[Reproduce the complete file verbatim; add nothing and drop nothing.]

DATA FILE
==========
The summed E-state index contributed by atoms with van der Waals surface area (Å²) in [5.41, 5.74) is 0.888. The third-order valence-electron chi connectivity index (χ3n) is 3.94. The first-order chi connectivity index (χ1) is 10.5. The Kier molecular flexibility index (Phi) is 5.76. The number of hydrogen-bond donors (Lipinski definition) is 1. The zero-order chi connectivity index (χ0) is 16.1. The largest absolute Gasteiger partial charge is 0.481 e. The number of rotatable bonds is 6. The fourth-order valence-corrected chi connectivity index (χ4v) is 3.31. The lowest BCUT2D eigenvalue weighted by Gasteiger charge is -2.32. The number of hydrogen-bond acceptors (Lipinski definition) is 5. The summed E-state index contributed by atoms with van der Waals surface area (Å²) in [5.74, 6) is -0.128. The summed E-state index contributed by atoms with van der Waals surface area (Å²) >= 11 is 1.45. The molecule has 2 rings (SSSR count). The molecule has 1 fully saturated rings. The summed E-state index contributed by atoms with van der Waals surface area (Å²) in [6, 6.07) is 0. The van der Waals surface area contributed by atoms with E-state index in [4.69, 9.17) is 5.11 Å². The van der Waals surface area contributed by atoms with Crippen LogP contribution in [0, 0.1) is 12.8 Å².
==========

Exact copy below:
The summed E-state index contributed by atoms with van der Waals surface area (Å²) in [5.41, 5.74) is 0.888. The third-order valence-electron chi connectivity index (χ3n) is 3.94. The first-order chi connectivity index (χ1) is 10.5. The Kier molecular flexibility index (Phi) is 5.76. The number of hydrogen-bond donors (Lipinski definition) is 1. The zero-order chi connectivity index (χ0) is 16.1. The largest absolute Gasteiger partial charge is 0.481 e. The number of rotatable bonds is 6. The fourth-order valence-corrected chi connectivity index (χ4v) is 3.31. The lowest BCUT2D eigenvalue weighted by Gasteiger charge is -2.32. The number of hydrogen-bond acceptors (Lipinski definition) is 5. The summed E-state index contributed by atoms with van der Waals surface area (Å²) in [5.74, 6) is -0.128. The summed E-state index contributed by atoms with van der Waals surface area (Å²) >= 11 is 1.45. The molecule has 2 rings (SSSR count). The molecule has 1 fully saturated rings. The summed E-state index contributed by atoms with van der Waals surface area (Å²) in [6, 6.07) is 0. The van der Waals surface area contributed by atoms with E-state index in [4.69, 9.17) is 5.11 Å². The van der Waals surface area contributed by atoms with Crippen LogP contribution in [0, 0.1) is 12.8 Å².